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Re: Equivalence classes

From: Henry S. Thompson <ht@cogsci.ed.ac.uk>
Date: 19 Feb 2000 10:03:02 +0000
To: www-xml-schema-comments@w3.org
Message-ID: <f5bya8hik6h.fsf@cogsci.ed.ac.uk>
Philip Wadler <wadler@research.bell-labs.com> writes:

> Henry writes:
> 
> > As currently spec'ed you can only nominate a global element as the
> > exemplar of an equivalence class, so you example is invalid to start
> > with.
> 
> Thanks, that answers my first question (as I suspected, in the negative).
> But not my second, repeated here.
> 
> > If it's not possible, what was the rationale for omitting it?
> 
> By the way, I consider this on the critical path to getting a report
> out the door, in the sense that the report needs to explain rationales
> for this and other decisions.  Cheers, -- P

W3C specs do _not_ contain rationales for their design decisions:
that would make them monsters beyond reading.

The rationale in this case is that there is no guarantee of uniqueness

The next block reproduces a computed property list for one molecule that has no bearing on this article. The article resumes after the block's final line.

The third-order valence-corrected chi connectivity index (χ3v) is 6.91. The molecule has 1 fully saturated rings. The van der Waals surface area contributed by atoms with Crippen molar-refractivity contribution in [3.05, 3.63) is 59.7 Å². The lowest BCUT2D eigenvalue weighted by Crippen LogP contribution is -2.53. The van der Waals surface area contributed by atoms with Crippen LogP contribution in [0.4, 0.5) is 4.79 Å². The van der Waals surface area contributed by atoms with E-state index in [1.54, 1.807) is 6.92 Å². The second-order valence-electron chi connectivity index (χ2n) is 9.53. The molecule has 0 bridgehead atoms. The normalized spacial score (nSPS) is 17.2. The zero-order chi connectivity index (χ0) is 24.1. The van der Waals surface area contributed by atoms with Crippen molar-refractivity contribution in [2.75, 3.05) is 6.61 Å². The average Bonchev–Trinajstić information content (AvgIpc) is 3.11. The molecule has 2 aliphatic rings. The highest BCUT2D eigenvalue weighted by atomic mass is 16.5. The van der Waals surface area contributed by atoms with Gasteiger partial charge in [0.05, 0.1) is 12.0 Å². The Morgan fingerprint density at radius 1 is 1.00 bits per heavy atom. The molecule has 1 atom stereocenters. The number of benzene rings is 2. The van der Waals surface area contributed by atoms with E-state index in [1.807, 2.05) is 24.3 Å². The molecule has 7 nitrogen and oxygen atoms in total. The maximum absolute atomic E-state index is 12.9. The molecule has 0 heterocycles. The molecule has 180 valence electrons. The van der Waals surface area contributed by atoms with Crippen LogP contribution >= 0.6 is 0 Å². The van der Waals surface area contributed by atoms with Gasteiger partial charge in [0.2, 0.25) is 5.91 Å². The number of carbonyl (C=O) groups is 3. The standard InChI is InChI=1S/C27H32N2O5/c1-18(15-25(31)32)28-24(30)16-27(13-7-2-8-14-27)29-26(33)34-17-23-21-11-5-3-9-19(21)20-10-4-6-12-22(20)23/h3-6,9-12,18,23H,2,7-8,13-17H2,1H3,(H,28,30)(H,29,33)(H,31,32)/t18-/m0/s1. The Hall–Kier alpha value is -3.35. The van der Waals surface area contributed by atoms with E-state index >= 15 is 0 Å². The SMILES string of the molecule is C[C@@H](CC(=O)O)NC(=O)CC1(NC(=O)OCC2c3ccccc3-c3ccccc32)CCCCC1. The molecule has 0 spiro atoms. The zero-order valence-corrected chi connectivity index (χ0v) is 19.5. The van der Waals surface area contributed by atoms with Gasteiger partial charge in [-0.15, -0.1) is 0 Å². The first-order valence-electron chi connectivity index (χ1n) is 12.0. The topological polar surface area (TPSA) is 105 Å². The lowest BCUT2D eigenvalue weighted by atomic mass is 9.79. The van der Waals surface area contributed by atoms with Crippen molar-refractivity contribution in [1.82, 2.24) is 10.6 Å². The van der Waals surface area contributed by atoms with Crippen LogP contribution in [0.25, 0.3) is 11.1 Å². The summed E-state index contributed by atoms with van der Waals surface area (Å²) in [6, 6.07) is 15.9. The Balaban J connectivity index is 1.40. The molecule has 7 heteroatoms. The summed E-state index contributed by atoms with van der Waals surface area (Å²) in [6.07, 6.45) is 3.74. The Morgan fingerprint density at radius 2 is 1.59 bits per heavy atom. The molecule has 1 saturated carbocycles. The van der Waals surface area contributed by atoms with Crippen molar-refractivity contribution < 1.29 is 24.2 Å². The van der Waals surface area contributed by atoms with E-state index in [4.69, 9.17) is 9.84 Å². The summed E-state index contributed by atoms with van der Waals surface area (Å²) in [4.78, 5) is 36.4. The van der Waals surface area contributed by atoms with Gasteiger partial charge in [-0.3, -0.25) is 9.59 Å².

of reference: there can be multiple local element declarations with the same 
name within different complex types, and thus no way with a 'ref'
attribute of type QName to distinguish between them.  XPath could do
it, but the additional complexity was not judged worth the marginal
increase in functionality.

ht
-- 
  Henry S. Thompson, HCRC Language Technology Group, University of Edinburgh
          W3C Fellow 1999--2001, part-time member of W3C Team
     2 Buccleuch Place, Edinburgh EH8 9LW, SCOTLAND -- (44) 131 650-4440
	    Fax: (44) 131 650-4587, e-mail: ht@cogsci.ed.ac.uk
		     URL: http://www.ltg.ed.ac.uk/~ht/
Received on Saturday, 19 February 2000 05:03:05 GMT

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